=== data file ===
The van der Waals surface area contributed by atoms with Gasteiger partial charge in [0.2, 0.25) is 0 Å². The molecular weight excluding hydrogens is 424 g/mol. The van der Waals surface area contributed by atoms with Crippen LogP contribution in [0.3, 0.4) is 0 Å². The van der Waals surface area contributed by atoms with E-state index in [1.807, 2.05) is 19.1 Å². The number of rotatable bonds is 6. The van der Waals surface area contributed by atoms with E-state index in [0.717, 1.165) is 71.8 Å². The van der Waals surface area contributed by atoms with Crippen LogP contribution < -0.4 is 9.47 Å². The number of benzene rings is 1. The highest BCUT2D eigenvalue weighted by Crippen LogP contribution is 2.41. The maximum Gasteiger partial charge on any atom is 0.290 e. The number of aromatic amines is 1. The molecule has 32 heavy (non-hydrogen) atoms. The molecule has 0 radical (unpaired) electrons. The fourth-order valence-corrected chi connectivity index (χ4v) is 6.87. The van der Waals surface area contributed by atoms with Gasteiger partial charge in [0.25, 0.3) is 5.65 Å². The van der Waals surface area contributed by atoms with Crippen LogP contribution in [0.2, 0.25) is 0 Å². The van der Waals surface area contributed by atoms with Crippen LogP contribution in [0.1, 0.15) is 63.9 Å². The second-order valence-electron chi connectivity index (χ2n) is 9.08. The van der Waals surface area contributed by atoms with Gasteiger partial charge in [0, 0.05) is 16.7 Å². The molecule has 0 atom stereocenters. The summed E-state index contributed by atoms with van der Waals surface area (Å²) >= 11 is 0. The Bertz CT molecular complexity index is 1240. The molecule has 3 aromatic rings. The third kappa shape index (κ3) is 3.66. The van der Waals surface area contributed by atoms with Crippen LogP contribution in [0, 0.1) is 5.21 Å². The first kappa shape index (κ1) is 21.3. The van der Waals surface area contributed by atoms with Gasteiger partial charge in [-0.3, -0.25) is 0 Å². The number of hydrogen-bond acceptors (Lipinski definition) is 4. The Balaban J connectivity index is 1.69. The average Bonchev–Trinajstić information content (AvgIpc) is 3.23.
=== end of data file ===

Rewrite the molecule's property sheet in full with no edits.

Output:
The van der Waals surface area contributed by atoms with Gasteiger partial charge in [0.2, 0.25) is 0 Å². The molecular weight excluding hydrogens is 424 g/mol. The van der Waals surface area contributed by atoms with Crippen LogP contribution in [0.3, 0.4) is 0 Å². The van der Waals surface area contributed by atoms with E-state index in [1.807, 2.05) is 19.1 Å². The number of rotatable bonds is 6. The van der Waals surface area contributed by atoms with E-state index in [0.717, 1.165) is 71.8 Å². The van der Waals surface area contributed by atoms with Crippen LogP contribution < -0.4 is 9.47 Å². The number of benzene rings is 1. The highest BCUT2D eigenvalue weighted by Crippen LogP contribution is 2.41. The maximum Gasteiger partial charge on any atom is 0.290 e. The number of aromatic amines is 1. The molecule has 32 heavy (non-hydrogen) atoms. The molecule has 0 radical (unpaired) electrons. The fourth-order valence-corrected chi connectivity index (χ4v) is 6.87. The van der Waals surface area contributed by atoms with Gasteiger partial charge in [0.25, 0.3) is 5.65 Å². The van der Waals surface area contributed by atoms with Crippen LogP contribution in [0.2, 0.25) is 0 Å². The van der Waals surface area contributed by atoms with Crippen LogP contribution in [0.1, 0.15) is 63.9 Å². The second-order valence-electron chi connectivity index (χ2n) is 9.08. The van der Waals surface area contributed by atoms with Gasteiger partial charge in [0, 0.05) is 16.7 Å². The molecule has 0 atom stereocenters. The summed E-state index contributed by atoms with van der Waals surface area (Å²) >= 11 is 0. The Bertz CT molecular complexity index is 1240. The molecule has 3 aromatic rings. The third kappa shape index (κ3) is 3.66. The van der Waals surface area contributed by atoms with Crippen LogP contribution in [0, 0.1) is 5.21 Å². The first kappa shape index (κ1) is 21.3. The van der Waals surface area contributed by atoms with Gasteiger partial charge in [-0.3, -0.25) is 0 Å². The number of hydrogen-bond acceptors (Lipinski definition) is 4. The Balaban J connectivity index is 1.69. The average Bonchev–Trinajstić information content (AvgIpc) is 3.23.